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Mary Adams your comments were on target. This is not a black/white issue. More so of class distinction and furtherance in thinning out the very thickened jungle of a society. I really like how you were able to eloquently get your point consistently across about the real evils of society. A depraved society financed by a manipulative big brother (government) that is in a win-win position is a mean combination.

Mary Adams

(PART 2) I think that the use of whites as the antagonists is meant not to say that the whites are the rich and the black the poor: it is to show that the rich are composed of more whites, but there are blacks also. So this is not about whites but about the rich. Notice the black female in the expensive restaurant who was cheering as the protagonists(both black and white) are brought to them to be killed!

The white couple on the verge of divorce represents the middle class that is being squeezed. The waitress and her daughter and her old father represent the poor who are being slaughtered. In fact the government is shown trying to pitch in to kill the poor because the citizens are not 'purging' enough. This shows the citizen's lack of faith in the free marketeering being promoted by the elite, who also control the government. The elite are shown as heartless towards the poor and the middle class, but who become concerned when their own rich are killed when the tables are turned in the film. The most horrifying part is seeing the old father allowing himself to be killed by the rich so that the money they have paid to enjoy killing him can help his daughter and granddaughter: Ladies and Gentlemen, if this is not an indictment of unfettered, free-market capitalist rape and slaughter of the 99%, then I don't know what is!

And at the end of it all, when the protagonists are in the tunnels, we find the homeless–just trying to survive, who are also killed by those better off and who believe that the weak and the poor must be purged. This movie is an indictment of our society. Obamacare was a lie. We were supposed to receive universal healthcare, but we got Obamacare, but this is still better than nothing. However, it shows us that what is basic decency, and should be available to the citizens of a country as a right, is withheld from them and they are made to suffer, as though they live not in a country but in the jungle!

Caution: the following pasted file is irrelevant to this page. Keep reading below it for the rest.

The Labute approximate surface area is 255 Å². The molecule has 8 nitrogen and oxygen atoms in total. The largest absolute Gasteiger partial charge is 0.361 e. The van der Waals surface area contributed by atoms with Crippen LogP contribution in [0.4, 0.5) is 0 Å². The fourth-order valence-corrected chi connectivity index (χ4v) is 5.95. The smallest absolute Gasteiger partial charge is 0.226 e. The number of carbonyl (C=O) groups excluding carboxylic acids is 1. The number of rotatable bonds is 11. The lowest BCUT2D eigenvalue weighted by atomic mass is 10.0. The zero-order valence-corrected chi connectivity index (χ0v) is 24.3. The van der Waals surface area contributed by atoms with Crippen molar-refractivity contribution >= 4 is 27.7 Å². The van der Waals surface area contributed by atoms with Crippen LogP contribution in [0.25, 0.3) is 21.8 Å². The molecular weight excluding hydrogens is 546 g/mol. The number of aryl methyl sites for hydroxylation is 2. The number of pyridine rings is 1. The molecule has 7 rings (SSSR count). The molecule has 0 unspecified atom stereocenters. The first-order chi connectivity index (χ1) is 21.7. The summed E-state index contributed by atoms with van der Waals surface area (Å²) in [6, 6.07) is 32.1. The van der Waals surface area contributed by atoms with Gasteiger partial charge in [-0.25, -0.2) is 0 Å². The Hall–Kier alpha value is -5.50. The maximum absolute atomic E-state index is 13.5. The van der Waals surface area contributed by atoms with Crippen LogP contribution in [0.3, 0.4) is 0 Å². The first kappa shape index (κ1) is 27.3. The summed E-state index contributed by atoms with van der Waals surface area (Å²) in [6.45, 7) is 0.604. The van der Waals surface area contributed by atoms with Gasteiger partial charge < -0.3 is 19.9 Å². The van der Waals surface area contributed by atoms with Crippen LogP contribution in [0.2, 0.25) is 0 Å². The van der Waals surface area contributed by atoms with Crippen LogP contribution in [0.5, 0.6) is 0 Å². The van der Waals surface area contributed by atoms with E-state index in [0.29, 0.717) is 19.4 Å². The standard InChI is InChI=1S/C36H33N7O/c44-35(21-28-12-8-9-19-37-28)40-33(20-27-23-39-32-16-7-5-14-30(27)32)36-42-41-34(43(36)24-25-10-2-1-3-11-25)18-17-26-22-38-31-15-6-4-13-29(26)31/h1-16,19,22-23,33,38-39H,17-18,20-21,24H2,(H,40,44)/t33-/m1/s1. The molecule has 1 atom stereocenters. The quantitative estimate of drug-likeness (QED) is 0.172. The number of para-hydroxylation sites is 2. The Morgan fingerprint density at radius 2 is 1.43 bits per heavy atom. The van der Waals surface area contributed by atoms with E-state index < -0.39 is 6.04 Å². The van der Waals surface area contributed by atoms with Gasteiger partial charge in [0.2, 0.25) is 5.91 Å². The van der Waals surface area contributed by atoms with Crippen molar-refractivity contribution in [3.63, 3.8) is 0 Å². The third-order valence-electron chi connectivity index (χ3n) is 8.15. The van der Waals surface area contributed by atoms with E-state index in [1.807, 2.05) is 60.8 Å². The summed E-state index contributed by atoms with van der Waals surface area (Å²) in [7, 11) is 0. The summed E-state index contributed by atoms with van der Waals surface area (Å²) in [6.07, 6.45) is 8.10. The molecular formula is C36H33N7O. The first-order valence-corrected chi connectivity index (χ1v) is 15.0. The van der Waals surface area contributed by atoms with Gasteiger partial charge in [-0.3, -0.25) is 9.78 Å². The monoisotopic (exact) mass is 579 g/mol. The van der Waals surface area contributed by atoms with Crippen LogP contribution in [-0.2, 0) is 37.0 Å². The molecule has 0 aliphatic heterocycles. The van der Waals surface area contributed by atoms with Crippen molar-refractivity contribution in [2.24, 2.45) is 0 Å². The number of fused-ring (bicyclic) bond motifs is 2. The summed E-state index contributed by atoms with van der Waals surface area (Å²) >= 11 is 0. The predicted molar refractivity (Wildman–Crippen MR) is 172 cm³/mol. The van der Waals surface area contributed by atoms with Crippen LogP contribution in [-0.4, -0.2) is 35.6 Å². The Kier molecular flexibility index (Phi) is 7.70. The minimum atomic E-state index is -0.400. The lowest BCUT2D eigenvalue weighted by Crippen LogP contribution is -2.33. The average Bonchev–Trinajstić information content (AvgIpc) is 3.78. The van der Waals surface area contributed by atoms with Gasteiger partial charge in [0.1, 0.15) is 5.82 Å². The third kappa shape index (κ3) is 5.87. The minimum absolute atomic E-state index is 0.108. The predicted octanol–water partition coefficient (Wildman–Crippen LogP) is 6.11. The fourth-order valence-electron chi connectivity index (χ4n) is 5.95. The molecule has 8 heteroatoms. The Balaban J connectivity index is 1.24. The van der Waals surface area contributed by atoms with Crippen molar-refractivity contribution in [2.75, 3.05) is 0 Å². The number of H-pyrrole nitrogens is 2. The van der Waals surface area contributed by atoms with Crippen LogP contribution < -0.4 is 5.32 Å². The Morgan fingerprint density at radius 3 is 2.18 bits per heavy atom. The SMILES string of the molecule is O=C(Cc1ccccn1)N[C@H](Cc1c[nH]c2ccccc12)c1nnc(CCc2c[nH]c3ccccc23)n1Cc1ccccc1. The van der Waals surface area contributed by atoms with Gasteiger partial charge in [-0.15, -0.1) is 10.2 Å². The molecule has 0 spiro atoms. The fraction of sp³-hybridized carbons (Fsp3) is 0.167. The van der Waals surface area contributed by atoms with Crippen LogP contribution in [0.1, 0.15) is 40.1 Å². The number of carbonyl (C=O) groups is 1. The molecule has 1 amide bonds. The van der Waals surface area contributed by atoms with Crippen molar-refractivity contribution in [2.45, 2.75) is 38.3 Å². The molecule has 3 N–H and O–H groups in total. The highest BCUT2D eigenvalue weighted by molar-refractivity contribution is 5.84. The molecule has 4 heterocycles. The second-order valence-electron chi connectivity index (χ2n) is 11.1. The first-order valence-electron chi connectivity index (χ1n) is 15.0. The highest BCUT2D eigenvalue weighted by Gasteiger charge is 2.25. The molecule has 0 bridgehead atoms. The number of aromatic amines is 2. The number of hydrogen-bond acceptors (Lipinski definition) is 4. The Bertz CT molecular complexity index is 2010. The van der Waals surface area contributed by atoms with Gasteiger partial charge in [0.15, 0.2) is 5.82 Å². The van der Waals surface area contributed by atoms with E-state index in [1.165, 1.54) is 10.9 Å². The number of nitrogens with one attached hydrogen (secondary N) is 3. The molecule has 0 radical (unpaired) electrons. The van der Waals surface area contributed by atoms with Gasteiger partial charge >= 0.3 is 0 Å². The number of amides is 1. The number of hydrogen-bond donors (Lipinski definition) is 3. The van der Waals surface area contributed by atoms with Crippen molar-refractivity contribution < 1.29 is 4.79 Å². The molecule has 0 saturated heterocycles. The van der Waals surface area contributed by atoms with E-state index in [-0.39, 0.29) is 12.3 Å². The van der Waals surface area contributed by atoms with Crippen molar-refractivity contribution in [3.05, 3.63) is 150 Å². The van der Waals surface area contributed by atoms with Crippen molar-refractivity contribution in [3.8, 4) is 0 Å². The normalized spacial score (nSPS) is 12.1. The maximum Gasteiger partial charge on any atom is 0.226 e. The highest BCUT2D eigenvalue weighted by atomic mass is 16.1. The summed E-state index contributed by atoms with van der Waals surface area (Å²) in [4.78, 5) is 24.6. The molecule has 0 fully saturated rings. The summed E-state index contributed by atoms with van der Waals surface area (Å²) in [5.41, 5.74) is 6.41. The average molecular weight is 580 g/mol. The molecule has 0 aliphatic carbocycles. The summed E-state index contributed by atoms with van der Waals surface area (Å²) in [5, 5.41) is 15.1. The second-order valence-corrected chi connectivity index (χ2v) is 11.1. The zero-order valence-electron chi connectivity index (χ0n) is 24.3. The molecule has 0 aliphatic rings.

The first Purge movie had a stupid concept, but this second one is not like that. This has a genuine theme: unless we treat our citizens as human beings, nothing will change in America.

Mary Adams

(PART 1) I found the theme of the first movie stupid, and I believed that had I gone to see the second part, I should have been treated to the second instalment of the nonsense that was delivered to me in the first. In fact, only on the insistence of my friend did I go to see this movie, for the choice was between watching the preposterously stupid concept of apes led by a chimpanzee wrenching control of the planet from human beings and this one: neither I nor my friend cared for the rest of the movies that were playing this month. "It will be a good way to pass the time", my friend told me; "It is going to have plenty of action, tension and excitement. It will be like World War Z." So, only a little convinced, I decided to go with him to see this movie. It is I believe the biggest surprise I should be getting this year with regard to movies.

If a movie whose superficial motive seems to concern making money off violence, then this movie has far surpassed itself. If a movie that was meant to be only a rather cheap action movie, could have surpassed its abject purpose, and done so magnificently, then this is the movie. If what appeared to be just a drab housemaid was actually a princess then, ladies and gentlemen, this is that movie. This is the greatest work of art, wittingly or unwittingly, produced in America since the Matrix trilogy.

This is a movie of our times, and it seems to be advocating revolution. It is about the creation of a modern world in which the strong must be stopped from preying on the weak. This is a perfect metaphor for the Great Recession and the aftermath of the assault of the rich on the poor. And how even the government seems to have abandoned the poor and the middle class people.If this movie is about anything it is about all that is wrong with the philosophy of America. Not only does this challenge the current American philosophy of the survival of the fittest. It actually convinces people that their cherished ideals can be wrong and that this country which they may consider great is actually like a beast that preys on the weak and the vulnerable, and that this has to stop.